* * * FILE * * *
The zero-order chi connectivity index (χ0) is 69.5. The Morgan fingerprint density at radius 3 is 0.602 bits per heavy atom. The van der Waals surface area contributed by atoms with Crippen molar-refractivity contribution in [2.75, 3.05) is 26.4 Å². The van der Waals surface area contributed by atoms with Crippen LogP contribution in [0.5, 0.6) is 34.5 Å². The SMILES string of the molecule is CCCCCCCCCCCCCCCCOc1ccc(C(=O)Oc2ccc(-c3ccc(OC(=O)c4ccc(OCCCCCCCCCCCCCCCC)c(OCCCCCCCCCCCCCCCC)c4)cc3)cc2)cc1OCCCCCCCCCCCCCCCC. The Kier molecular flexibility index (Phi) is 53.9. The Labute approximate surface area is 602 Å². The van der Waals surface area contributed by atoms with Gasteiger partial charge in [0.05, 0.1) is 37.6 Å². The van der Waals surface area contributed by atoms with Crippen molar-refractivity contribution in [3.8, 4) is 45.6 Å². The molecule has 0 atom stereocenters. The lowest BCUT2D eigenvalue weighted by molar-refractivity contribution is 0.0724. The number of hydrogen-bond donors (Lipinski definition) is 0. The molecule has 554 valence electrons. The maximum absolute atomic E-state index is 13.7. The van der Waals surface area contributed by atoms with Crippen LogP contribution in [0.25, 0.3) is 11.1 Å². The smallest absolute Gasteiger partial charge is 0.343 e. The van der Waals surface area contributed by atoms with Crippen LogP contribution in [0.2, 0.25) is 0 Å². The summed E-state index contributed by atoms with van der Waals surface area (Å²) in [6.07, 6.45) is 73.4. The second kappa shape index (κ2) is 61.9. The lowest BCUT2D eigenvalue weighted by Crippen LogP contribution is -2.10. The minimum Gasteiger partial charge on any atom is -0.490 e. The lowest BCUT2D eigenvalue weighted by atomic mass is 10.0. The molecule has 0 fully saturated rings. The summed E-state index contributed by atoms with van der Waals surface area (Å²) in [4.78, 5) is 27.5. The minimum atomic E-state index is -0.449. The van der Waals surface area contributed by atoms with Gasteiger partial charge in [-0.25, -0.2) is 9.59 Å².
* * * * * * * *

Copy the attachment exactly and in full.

The zero-order chi connectivity index (χ0) is 69.5. The Morgan fingerprint density at radius 3 is 0.602 bits per heavy atom. The van der Waals surface area contributed by atoms with Crippen molar-refractivity contribution in [2.75, 3.05) is 26.4 Å². The van der Waals surface area contributed by atoms with Crippen LogP contribution in [0.5, 0.6) is 34.5 Å². The SMILES string of the molecule is CCCCCCCCCCCCCCCCOc1ccc(C(=O)Oc2ccc(-c3ccc(OC(=O)c4ccc(OCCCCCCCCCCCCCCCC)c(OCCCCCCCCCCCCCCCC)c4)cc3)cc2)cc1OCCCCCCCCCCCCCCCC. The Kier molecular flexibility index (Phi) is 53.9. The Labute approximate surface area is 602 Å². The van der Waals surface area contributed by atoms with Gasteiger partial charge in [0.05, 0.1) is 37.6 Å². The van der Waals surface area contributed by atoms with Crippen molar-refractivity contribution in [3.8, 4) is 45.6 Å². The molecule has 0 atom stereocenters. The lowest BCUT2D eigenvalue weighted by molar-refractivity contribution is 0.0724. The number of hydrogen-bond donors (Lipinski definition) is 0. The molecule has 554 valence electrons. The maximum absolute atomic E-state index is 13.7. The van der Waals surface area contributed by atoms with Crippen LogP contribution in [0.25, 0.3) is 11.1 Å². The smallest absolute Gasteiger partial charge is 0.343 e. The van der Waals surface area contributed by atoms with Crippen LogP contribution in [0.2, 0.25) is 0 Å². The summed E-state index contributed by atoms with van der Waals surface area (Å²) in [6.07, 6.45) is 73.4. The second kappa shape index (κ2) is 61.9. The lowest BCUT2D eigenvalue weighted by Crippen LogP contribution is -2.10. The minimum Gasteiger partial charge on any atom is -0.490 e. The lowest BCUT2D eigenvalue weighted by atomic mass is 10.0. The molecule has 0 fully saturated rings. The summed E-state index contributed by atoms with van der Waals surface area (Å²) in [4.78, 5) is 27.5. The minimum atomic E-state index is -0.449. The van der Waals surface area contributed by atoms with Gasteiger partial charge in [-0.25, -0.2) is 9.59 Å².